Lemma 38.17.2. Let $f : X \to S$ be a separated, finite type morphism of schemes. Let $\mathcal{F}$ be a finite type, quasi-coherent $\mathcal{O}_ X$-module. Assume that $\text{Supp}(\mathcal{F}_ s)$ is finite for every $s \in S$. Then the following are equivalent

1. $\mathcal{F}$ is pure relative to $S$,

2. the scheme theoretic support of $\mathcal{F}$ is finite over $S$, and

3. $\mathcal{F}$ is universally pure relative to $S$.

In particular, given a quasi-finite separated morphism $X \to S$ we see that $X$ is pure relative to $S$ if and only if $X \to S$ is finite.

Proof. Let $Z \subset X$ be the scheme theoretic support of $\mathcal{F}$, see Morphisms, Definition 29.5.5. Then $Z \to S$ is a separated, finite type morphism of schemes with finite fibres. Hence it is separated and quasi-finite, see Morphisms, Lemma 29.20.10. By Lemma 38.16.7 it suffices to prove the lemma for $Z \to S$ and the sheaf $\mathcal{F}$ viewed as a finite type quasi-coherent module on $Z$. Hence we may assume that $X \to S$ is separated and quasi-finite and that $\text{Supp}(\mathcal{F}) = X$.

It follows from Lemma 38.17.1 and Morphisms, Lemma 29.44.11 that (2) implies (3). Trivially (3) implies (1). Assume (1) holds. We will prove that (2) holds. It is clear that we may assume $S$ is affine. By More on Morphisms, Lemma 37.43.3 we can find a diagram

$\xymatrix{ X \ar[rd]_ f \ar[rr]_ j & & T \ar[ld]^\pi \\ & S & }$

with $\pi$ finite and $j$ a quasi-compact open immersion. If we show that $j$ is closed, then $j$ is a closed immersion and we conclude that $f = \pi \circ j$ is finite. To show that $j$ is closed it suffices to show that specializations lift along $j$, see Schemes, Lemma 26.19.8. Let $x \in X$, set $t' = j(x)$ and let $t' \leadsto t$ be a specialization. We have to show $t \in j(X)$. Set $s' = f(x)$ and $s = \pi (t)$ so $s' \leadsto s$. By More on Morphisms, Lemma 37.41.4 we can find an elementary étale neighbourhood $(U, u) \to (S, s)$ and a decomposition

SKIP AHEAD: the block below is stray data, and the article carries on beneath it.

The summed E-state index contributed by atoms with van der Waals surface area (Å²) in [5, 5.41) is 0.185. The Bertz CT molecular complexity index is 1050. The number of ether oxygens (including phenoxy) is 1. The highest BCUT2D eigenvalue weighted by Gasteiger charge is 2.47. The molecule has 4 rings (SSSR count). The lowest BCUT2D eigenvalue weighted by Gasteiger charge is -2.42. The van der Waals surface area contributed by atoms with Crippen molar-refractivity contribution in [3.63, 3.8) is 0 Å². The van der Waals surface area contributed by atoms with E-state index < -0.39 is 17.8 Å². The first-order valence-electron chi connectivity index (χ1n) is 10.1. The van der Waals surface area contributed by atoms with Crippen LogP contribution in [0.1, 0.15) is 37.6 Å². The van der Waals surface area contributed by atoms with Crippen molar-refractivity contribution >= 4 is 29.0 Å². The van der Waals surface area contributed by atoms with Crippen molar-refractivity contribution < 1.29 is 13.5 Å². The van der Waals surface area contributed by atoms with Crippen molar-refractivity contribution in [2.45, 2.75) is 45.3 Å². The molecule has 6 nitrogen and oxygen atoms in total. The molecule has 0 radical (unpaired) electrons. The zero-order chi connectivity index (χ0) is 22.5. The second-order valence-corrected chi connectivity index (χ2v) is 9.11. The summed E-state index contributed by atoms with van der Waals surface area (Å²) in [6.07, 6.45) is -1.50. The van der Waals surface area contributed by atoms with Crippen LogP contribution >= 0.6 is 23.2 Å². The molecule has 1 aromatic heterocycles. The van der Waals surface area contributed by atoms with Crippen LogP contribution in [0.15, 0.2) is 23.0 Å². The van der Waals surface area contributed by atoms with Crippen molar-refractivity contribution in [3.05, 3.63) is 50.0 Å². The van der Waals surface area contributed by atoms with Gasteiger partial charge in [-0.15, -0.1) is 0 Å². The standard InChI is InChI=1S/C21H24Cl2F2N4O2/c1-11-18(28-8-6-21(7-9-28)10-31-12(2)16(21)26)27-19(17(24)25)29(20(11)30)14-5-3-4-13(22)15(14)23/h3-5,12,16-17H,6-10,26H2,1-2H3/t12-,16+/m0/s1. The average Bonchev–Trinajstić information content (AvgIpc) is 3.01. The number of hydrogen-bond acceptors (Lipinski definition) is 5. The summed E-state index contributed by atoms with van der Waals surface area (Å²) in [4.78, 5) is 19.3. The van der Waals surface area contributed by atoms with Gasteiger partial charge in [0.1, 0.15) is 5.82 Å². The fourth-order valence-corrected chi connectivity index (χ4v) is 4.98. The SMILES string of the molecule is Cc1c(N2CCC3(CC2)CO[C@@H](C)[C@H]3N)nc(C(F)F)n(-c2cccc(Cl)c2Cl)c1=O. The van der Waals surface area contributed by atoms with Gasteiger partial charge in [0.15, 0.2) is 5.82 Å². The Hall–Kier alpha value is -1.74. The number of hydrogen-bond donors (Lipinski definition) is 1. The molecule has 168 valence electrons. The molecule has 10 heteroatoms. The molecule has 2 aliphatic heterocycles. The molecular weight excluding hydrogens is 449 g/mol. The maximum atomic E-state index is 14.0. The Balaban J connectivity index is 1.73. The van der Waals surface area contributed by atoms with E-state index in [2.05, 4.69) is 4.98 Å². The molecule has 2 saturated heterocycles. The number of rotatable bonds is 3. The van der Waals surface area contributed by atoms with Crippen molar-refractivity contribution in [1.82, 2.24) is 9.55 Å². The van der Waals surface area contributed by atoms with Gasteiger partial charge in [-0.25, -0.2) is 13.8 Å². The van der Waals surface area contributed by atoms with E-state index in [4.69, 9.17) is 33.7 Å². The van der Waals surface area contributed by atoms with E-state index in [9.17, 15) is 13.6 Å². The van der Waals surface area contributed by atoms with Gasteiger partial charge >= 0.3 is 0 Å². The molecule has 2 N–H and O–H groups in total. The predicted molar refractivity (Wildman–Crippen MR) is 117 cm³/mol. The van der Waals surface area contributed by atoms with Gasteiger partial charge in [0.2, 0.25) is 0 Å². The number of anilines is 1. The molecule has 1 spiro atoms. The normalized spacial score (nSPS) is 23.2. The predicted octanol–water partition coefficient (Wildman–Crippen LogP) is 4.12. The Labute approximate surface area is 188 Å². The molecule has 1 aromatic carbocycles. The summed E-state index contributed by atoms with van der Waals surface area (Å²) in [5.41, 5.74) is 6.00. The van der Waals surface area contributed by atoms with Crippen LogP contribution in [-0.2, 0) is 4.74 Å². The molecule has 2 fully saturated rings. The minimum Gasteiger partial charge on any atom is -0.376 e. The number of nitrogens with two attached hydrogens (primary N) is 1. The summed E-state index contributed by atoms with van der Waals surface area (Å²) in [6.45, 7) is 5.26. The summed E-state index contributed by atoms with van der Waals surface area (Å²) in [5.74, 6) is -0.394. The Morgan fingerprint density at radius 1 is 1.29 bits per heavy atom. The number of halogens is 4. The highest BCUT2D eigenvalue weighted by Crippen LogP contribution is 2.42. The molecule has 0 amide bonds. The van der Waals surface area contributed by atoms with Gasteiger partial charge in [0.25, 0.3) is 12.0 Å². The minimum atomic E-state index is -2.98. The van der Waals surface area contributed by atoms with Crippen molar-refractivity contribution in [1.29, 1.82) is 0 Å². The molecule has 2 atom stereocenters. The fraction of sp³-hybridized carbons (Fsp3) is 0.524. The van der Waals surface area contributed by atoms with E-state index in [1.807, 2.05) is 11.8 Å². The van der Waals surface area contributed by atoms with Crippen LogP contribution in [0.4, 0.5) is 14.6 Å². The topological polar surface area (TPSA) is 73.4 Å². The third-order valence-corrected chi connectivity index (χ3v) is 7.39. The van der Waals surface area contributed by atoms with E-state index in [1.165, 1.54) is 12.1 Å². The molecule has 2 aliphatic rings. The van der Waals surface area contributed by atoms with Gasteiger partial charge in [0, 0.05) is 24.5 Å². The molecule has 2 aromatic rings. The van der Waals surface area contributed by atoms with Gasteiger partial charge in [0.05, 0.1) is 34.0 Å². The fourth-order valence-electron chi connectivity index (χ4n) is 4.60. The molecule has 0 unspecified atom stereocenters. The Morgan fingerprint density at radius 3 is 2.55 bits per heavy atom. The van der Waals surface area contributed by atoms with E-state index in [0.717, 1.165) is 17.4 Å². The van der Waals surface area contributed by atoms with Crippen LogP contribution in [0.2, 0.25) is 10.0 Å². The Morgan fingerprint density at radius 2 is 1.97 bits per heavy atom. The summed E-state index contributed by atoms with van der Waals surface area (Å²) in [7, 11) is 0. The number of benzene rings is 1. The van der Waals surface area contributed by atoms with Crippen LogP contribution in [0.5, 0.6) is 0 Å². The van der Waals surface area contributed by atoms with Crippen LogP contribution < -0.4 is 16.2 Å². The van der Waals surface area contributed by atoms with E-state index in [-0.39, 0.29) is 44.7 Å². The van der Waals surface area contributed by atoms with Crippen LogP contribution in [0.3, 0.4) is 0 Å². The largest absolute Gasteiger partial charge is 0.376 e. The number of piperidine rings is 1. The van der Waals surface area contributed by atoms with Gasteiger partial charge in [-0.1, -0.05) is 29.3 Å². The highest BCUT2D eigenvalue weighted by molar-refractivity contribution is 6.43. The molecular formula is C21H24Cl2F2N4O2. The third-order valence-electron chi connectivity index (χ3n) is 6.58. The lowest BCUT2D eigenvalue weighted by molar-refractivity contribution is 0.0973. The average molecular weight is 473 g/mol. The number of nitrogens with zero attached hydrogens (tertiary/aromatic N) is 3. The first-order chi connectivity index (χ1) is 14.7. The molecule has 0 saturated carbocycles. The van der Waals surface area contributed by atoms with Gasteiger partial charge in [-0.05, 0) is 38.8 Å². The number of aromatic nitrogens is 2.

$T_ U = T \times _ S U = V \amalg W$

into open and closed subschemes, such that $V \to U$ is finite and there exists a unique point $v$ of $V$ mapping to $u$, and such that $v$ maps to $t$ in $T$. As $V \to T$ is étale, we can lift generalizations, see Morphisms, Lemmas 29.25.9 and 29.36.12. Hence there exists a specialization $v' \leadsto v$ such that $v'$ maps to $t' \in T$. In particular we see that $v' \in X_ U \subset T_ U$. Denote $u' \in U$ the image of $t'$. Note that $v' \in \text{Ass}_{X_ U/U}(\mathcal{F})$ because $X_{u'}$ is a finite discrete set and $X_{u'} = \text{Supp}(\mathcal{F}_{u'})$. As $\mathcal{F}$ is pure relative to $S$ we see that $v'$ must specialize to a point in $X_ u$. Since $v$ is the only point of $V$ lying over $u$ (and since no point of $W$ can be a specialization of $v'$) we see that $v \in X_ u$. Hence $t \in X$. $\square$

## Post a comment

Your email address will not be published. Required fields are marked.

In your comment you can use Markdown and LaTeX style mathematics (enclose it like $\pi$). A preview option is available if you wish to see how it works out (just click on the eye in the toolbar).

Unfortunately JavaScript is disabled in your browser, so the comment preview function will not work.

All contributions are licensed under the GNU Free Documentation License.

In order to prevent bots from posting comments, we would like you to prove that you are human. You can do this by filling in the name of the current tag in the following input field. As a reminder, this is tag 05K4. Beware of the difference between the letter 'O' and the digit '0'.